A client forwarded an email to me yesterday claiming that under the new health care bill all real estate transactions will be subject to a 3.8% sales tax in 2013. My client had received it and wisely suspected only partial truth in the email and asked for more information. This misunderstood tax is not likely to affect most people, but will affect a limited group of high-income people.
Here is some more information about this so-called Medicare tax which was a last-minute addition to health care legislation enacted in 2010 to help shore up Medicare.
- It is not a transfer tax on real estate, it is a tax on investment income from various sources, including capital gains, interest income, dividend income and net rents. This means that this tax will NEVER be collected at closing when you buy or sell a property. Any capital gain is only one part of your gross income calculated at tax time. If you have no income from these sources you will never pay this tax, even if you have millions of dollars of other types of income.
- If you sell your home you can still exclude up to $500,000 in profit if you are married and file jointly... and $250,000 if you are single or are married and file separately. This hasn't changed, you just have to own and live in the property as your primary residence for two years out of the five-year period that ends with the date you sell the home.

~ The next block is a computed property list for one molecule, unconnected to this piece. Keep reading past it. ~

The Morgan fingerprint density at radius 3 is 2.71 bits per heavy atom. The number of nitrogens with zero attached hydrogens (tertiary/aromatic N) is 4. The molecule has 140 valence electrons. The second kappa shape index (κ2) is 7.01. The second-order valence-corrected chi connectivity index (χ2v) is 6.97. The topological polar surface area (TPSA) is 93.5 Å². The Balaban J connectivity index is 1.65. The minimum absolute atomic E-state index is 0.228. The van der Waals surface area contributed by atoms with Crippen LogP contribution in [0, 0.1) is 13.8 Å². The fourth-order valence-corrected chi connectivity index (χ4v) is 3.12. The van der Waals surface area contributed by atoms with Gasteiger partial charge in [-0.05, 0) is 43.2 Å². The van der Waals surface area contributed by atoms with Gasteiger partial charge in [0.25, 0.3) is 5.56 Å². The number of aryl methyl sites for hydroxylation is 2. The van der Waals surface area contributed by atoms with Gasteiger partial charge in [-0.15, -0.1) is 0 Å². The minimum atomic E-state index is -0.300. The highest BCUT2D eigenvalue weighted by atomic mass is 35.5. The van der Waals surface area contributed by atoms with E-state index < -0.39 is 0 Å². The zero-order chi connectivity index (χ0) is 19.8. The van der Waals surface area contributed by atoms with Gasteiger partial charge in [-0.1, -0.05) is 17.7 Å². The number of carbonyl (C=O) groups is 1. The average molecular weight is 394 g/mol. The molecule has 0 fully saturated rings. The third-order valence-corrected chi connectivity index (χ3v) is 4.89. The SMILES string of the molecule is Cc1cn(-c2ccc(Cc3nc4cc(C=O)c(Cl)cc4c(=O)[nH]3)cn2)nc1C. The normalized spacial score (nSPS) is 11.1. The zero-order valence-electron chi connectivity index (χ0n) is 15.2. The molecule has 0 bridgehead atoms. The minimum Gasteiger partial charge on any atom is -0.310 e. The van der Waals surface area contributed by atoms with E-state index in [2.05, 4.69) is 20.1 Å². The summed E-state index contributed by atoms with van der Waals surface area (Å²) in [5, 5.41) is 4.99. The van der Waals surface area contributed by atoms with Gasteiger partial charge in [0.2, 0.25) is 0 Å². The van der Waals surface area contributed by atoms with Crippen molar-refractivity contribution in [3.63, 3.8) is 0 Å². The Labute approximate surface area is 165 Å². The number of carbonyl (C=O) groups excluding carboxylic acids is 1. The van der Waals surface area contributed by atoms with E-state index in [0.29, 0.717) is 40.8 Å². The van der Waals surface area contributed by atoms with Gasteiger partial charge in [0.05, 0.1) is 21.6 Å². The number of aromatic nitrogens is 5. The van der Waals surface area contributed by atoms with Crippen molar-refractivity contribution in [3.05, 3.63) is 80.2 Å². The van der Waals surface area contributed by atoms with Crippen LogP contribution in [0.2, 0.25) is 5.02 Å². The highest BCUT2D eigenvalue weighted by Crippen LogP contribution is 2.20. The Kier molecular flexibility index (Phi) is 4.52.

- This tax on investment income applies only to combined adjusted-gross income (AGI) above $250,000 for joint filers, $125,000 for married couples filing separately, and AGI of more than $200,000 for single filers. This means that if your income is less than these amounts you will NEVER pay this tax. If you are subject to the tax, it is imposed on the smaller of (1) total investment income or (2) the amount by which AGI exceeds the threshold amounts of $250,000 or $200,000.
The tax goes into effect in 2013, payable when you file your income taxes in 2014. Below is an example of how it might impact the sale of a primary residence...
- A couple with an Adjusted Gross Income of $325,000 sells their home at a profit of $525,000 (profit, not net sale proceeds)
- $500,000 of that gain is excluded as sale of their primary residence
- The $25,000 capital gain that isn't exluded raises their AGI to $350,000
- The couple's revised AGI exceeds the $250,000 threshold for joint filers by $100,000, but that is more than the $25,000 amount of their capital gain
- The 3.8% tax is applied only to $25,000, the smaller of the two amounts above
- They owe a surtax of $950 ($25,000 x 3.8%)
Top Ten Things You Need to Know about the 3.8% Tax, from the National Association of Realtors
This article provides general information only and other tax issues could come into play as well. Consult a tax professional for specifics on how this law could affect you and your situation. This surtax, included in the law to offset the costs of healthcare reform, is expected to generate $325 billion over eight years. The tax will likely be debated during the upcoming tax reform debates in 2013.